Vahid Mir - 1 year ago 400

Python Question

So, I have a numpy array of strings, and I want to calculate the pairwise edit-distance between each pair of elements using this function: scipy.spatial.distance.pdist from http://docs.scipy.org/doc/scipy-0.13.0/reference/generated/scipy.spatial.distance.pdist.html

A sample of my array is as follows:

`>>> d[0:10]`

array(['TTTTT', 'ATTTT', 'CTTTT', 'GTTTT', 'TATTT', 'AATTT', 'CATTT',

'GATTT', 'TCTTT', 'ACTTT'],

dtype='|S5')

However, since it doesn't have the 'editdistance' option, therefore, I want to give a customized distance function. I tried this and I faced the following error:

`>>> import editdist`

>>> import scipy

>>> import scipy.spatial

>>> scipy.spatial.distance.pdist(d[0:10], lambda u,v: editdist.distance(u,v))

Traceback (most recent call last):

File "<stdin>", line 1, in <module>

File "/usr/local/epd-7.3.2/lib/python2.7/site-packages/scipy/spatial/distance.py", line 1150, in pdist

[X] = _copy_arrays_if_base_present([_convert_to_double(X)])

File "/usr/local/epd-7.3.2/lib/python2.7/site-packages/scipy/spatial/distance.py", line 153, in _convert_to_double

X = np.double(X)

ValueError: could not convert string to float: TTTTT

Recommended for you: Get network issues from **WhatsUp Gold**. **Not end users.**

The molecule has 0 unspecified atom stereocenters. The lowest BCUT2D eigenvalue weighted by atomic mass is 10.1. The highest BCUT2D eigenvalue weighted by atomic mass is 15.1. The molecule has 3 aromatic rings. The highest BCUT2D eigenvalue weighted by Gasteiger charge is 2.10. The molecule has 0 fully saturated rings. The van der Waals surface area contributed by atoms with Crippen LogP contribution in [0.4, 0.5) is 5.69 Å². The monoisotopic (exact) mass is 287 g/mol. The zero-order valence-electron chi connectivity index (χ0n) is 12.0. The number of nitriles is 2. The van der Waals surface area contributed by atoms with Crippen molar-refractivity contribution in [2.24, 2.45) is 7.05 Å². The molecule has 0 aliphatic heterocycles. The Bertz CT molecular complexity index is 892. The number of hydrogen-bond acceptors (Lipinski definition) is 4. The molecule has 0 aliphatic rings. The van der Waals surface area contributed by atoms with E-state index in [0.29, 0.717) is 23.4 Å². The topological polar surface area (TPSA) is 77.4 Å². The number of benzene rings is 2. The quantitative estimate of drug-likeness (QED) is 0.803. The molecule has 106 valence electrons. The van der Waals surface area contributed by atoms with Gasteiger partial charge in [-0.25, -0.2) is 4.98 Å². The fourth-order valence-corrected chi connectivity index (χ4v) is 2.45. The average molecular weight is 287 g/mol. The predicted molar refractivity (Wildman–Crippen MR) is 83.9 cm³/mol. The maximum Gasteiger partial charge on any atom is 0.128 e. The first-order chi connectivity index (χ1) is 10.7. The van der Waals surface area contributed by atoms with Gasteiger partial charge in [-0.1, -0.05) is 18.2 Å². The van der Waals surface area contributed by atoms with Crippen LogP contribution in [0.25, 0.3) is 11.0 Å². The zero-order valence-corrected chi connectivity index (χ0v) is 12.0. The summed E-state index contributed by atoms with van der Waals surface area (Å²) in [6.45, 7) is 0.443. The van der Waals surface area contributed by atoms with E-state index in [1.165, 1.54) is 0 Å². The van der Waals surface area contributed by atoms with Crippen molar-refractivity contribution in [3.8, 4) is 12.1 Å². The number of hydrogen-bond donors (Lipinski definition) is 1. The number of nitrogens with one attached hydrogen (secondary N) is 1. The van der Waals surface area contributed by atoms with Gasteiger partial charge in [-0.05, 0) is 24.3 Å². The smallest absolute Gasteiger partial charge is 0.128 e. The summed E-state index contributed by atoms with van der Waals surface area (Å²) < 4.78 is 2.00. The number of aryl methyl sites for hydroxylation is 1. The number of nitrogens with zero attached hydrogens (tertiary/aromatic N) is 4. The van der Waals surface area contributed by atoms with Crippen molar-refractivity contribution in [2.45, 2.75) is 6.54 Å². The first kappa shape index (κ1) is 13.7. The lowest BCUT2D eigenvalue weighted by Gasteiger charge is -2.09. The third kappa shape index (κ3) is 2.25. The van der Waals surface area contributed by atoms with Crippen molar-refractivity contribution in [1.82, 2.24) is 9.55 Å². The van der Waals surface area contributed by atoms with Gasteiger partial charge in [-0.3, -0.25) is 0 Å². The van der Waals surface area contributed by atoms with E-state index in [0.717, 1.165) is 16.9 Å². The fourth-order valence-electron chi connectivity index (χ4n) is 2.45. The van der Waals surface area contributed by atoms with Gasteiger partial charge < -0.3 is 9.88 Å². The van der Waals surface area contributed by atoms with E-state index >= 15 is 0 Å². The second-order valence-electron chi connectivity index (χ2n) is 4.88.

Answer Source

If you really must use `pdist`

, you first need to convert your strings to numeric format. If you know that all strings will be the same length, you can do this rather easily:

```
numeric_d = d.view(np.uint8).reshape((len(d),-1))
```

This simply views your array of strings as a long array of `uint8`

bytes, then reshapes it such that each original string is on a row by itself. In your example, this would look like:

```
In [18]: d.view(np.uint8).reshape((len(d),-1))
Out[18]:
array([[84, 84, 84, 84, 84],
[65, 84, 84, 84, 84],
[67, 84, 84, 84, 84],
[71, 84, 84, 84, 84],
[84, 65, 84, 84, 84],
[65, 65, 84, 84, 84],
[67, 65, 84, 84, 84],
[71, 65, 84, 84, 84],
[84, 67, 84, 84, 84],
[65, 67, 84, 84, 84]], dtype=uint8)
```

Then, you can use `pdist`

as you normally would. Just make sure that your `editdist`

function is expecting arrays of integers, rather than strings. You could quickly convert your new inputs by calling `.tostring()`

:

```
def editdist(x, y):
s1 = x.tostring()
s2 = y.tostring()
... rest of function as before ...
```

Recommended from our users: **Dynamic Network Monitoring from WhatsUp Gold from IPSwitch**. ** Free Download**